[written March 11, 2007]
Today is Sunday, very bright and warm, registering 77 degrees in the shade, here at 4000'.
Sandhill Cranes make a great commotion during their migratory flights. Whether it's fall, and they seek the South, or spring, and they fly for the North, they constantly give loud calls to one another. Today the usual confused chorus announced the usual flock, of perhaps fifty of these very large birds. But then a second flock of fifty or a hundred approached in a broad 'V', and then, a third. All together they circled, around and around and around, a tornado of shouting birds, with one oddball raven circling above them, and making occasional feints as if to strike a crane. Pretending to the stature of a hawk?
Always, or most always, the flocks pause and circle above the sun-warmed, south-facing slopes flanking Green Valley. Strong updrafts rise from those rocky canyon walls. Having gained a few hundred feet, almost without effort, they continue on their way.
Friday last I met Ron Gould and we ventured down to Green Valley. A large tree had fallen lengthwise down the trail, and we wished to see if Ron's big chainsaw was really, truly needed, way way down there, to cut it out of the way. If not, then, celebrate! for much exertion has been avoided!
Two minds are better than one, and in this case, Ron's mind was much better than mine, for he hit upon the labor-saving idea of leaving almost all the trunk in place, and just cutting a narrow gap for hikers. For, the tree, the thing, twenty or thirty feet of it, was mostly parallel to, and just above, the trail itself. My idea had been to cut it up into maybe ten pieces and roll each heavy round away into the manzanita. But with Ron's idea, only two cuts were needed. So we fired up my little saw and took care of business, cutting from one side and then another. Problem solved.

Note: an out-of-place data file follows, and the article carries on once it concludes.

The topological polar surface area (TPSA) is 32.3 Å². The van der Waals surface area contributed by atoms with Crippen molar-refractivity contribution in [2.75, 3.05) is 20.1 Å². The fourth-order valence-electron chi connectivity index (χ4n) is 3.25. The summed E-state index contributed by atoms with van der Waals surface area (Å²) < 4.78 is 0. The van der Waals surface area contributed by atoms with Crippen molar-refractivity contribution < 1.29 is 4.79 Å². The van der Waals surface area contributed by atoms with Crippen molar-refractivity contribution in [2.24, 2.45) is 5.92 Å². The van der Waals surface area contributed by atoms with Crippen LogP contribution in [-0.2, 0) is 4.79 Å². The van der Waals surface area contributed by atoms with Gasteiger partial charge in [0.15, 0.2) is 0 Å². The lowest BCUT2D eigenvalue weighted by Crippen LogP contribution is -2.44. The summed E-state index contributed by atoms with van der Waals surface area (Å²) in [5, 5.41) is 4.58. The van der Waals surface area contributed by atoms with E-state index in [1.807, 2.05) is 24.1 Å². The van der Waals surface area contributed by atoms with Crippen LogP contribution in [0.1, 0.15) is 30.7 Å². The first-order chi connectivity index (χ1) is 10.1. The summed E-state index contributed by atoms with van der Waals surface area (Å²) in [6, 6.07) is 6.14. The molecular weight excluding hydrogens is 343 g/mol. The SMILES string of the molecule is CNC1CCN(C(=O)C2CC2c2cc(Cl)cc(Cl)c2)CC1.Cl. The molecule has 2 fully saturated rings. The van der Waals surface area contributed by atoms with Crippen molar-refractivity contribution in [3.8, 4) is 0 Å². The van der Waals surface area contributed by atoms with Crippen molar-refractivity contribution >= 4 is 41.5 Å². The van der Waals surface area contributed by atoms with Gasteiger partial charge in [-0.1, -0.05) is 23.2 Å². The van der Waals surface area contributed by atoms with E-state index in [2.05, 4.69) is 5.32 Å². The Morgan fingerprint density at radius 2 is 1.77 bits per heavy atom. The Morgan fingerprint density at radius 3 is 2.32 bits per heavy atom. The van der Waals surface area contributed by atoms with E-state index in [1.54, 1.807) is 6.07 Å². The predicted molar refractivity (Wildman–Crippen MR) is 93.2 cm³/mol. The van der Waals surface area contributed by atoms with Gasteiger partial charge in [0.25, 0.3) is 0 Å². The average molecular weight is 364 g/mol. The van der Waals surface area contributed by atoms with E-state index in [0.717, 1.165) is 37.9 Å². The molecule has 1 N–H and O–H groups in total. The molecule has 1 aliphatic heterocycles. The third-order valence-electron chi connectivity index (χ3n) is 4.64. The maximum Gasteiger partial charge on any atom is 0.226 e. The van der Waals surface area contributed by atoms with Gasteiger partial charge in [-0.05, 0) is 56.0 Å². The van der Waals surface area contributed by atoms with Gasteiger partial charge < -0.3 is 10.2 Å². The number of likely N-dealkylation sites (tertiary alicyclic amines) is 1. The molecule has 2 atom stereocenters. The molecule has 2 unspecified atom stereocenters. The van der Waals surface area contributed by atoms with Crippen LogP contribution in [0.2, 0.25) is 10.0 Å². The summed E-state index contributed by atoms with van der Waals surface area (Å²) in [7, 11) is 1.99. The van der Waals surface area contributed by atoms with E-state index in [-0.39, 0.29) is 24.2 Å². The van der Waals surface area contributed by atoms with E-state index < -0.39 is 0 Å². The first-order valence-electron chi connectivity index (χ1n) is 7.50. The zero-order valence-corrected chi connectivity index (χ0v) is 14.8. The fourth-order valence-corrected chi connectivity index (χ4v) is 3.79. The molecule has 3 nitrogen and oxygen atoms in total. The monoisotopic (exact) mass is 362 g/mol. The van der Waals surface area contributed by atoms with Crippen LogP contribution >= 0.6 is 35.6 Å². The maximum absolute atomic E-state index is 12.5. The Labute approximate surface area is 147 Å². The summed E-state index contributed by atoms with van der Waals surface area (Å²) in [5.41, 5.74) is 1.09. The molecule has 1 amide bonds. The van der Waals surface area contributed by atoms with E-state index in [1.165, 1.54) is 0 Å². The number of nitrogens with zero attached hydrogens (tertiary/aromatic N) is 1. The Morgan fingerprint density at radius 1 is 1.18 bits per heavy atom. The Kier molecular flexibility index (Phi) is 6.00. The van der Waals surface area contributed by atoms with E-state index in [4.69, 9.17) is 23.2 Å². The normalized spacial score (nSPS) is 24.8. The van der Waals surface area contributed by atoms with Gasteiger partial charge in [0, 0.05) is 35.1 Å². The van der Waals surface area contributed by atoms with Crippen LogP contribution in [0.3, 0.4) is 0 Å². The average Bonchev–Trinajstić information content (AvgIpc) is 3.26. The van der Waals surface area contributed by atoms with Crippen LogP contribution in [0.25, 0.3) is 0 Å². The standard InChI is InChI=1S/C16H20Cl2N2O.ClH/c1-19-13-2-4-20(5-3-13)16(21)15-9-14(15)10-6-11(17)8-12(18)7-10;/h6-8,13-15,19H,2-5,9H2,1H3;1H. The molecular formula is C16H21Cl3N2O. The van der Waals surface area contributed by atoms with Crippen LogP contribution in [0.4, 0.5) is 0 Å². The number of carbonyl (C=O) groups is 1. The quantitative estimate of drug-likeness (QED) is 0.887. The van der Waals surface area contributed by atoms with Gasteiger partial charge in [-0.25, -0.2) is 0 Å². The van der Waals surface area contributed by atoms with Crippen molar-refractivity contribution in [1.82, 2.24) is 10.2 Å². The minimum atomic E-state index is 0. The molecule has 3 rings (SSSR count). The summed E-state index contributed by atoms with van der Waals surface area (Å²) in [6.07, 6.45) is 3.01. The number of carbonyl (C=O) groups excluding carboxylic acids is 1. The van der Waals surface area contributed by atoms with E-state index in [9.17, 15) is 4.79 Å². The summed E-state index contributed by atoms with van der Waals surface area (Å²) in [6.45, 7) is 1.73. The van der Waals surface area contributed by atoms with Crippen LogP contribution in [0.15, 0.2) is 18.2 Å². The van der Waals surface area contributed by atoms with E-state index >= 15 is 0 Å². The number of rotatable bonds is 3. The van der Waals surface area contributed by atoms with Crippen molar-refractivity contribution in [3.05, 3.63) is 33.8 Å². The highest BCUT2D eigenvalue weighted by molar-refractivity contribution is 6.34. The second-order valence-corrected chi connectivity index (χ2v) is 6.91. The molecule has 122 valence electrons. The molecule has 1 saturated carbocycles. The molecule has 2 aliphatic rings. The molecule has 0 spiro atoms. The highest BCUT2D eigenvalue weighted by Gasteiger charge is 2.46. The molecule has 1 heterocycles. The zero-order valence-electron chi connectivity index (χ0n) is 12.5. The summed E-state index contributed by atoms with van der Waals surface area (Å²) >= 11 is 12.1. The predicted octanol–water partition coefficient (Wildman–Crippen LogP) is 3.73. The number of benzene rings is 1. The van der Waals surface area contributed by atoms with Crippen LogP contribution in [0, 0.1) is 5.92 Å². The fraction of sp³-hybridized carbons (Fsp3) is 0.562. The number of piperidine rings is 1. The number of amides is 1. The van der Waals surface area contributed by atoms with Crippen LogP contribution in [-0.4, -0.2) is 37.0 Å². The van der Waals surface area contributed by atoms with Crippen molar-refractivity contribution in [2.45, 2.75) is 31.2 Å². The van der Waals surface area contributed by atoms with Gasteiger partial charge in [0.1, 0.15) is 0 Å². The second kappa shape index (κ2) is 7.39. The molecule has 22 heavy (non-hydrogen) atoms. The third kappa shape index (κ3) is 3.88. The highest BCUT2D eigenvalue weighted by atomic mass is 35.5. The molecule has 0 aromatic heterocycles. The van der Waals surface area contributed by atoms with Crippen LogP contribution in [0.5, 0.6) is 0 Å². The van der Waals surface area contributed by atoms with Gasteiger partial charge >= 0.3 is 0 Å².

Not far below the tree, we finished dealing with yet another tree across the trail, where I had run out of fuel in mid-cut a couple weeks back, and then we rigorously restored a switchback which had been lost to heavy-armed manzanita for decades on end.
The last significant wildfire along both the trail and in Green Valley itself happened about 1955 (I have this date from examination of growth rings and fire scars in rounds of firewood, and from personal communication with one of the firefighters). This fire cleared a lot of brush. But since then, the brush has made a tremendous comeback, and now threatens to engulf about every trail in that area.
The main Green Valley Trail, the East Trail, the High East and Low East trails, the West Trail, the High West and Low West trails, the High Ditch Trail from the west end of Green Valley to the east end, the Iron Point Trail, the Green Valley Blue Gravel Ditch Trail, from the east end of Green Valley, up to Euchre Bar, crossing the river midway, and still other trails, are all either badly crowded, or blocked outright, by brush and fallen trees.
It's the same story with most of our old trails.
Ron and I also worked on the good old High Ditch Trail, and eventually found our way down to the Meadow Cedar, where the High West and Low West trails join, and where Steve Hunter and company left a cache of garbage they had cleaned up from the river, a couple months back.
There are three five-gallon plastic buckets crammed with garbage, and three garbage bags of smallish to moderate size, stuffed with garbage, plus a broken shovel and some other odd things. It comprises around six moderate backpack loads.
Several people expressed interest in helping haul this garbage up and out. Let's take advantage of this good weather and take care of the garbage next Saturday, March 17, meeting at the parking island of the Tesoro gas station at the Dutch Flat exit of I-80 at, say, 10:00 a.m., from which point we will drive to the trailhead. This should put us on the trail by about 10:30 and at the river for lunch. There should be time for at least a little exploration before we lash the garbage onto our packs and start the slow slog up and out.
It is a very strenuous hike!
No pets, and beware of poison oak. Frame backpacks are needed, with light rope or twine to lash on the loads, and of course plenty of water, lunch, sunscreen, etc.; and loppers are never amiss. We should arrive up top by five or six p.m. It's fine to wear shorts, but you may get badly scratched.
Please call with any questions (number below).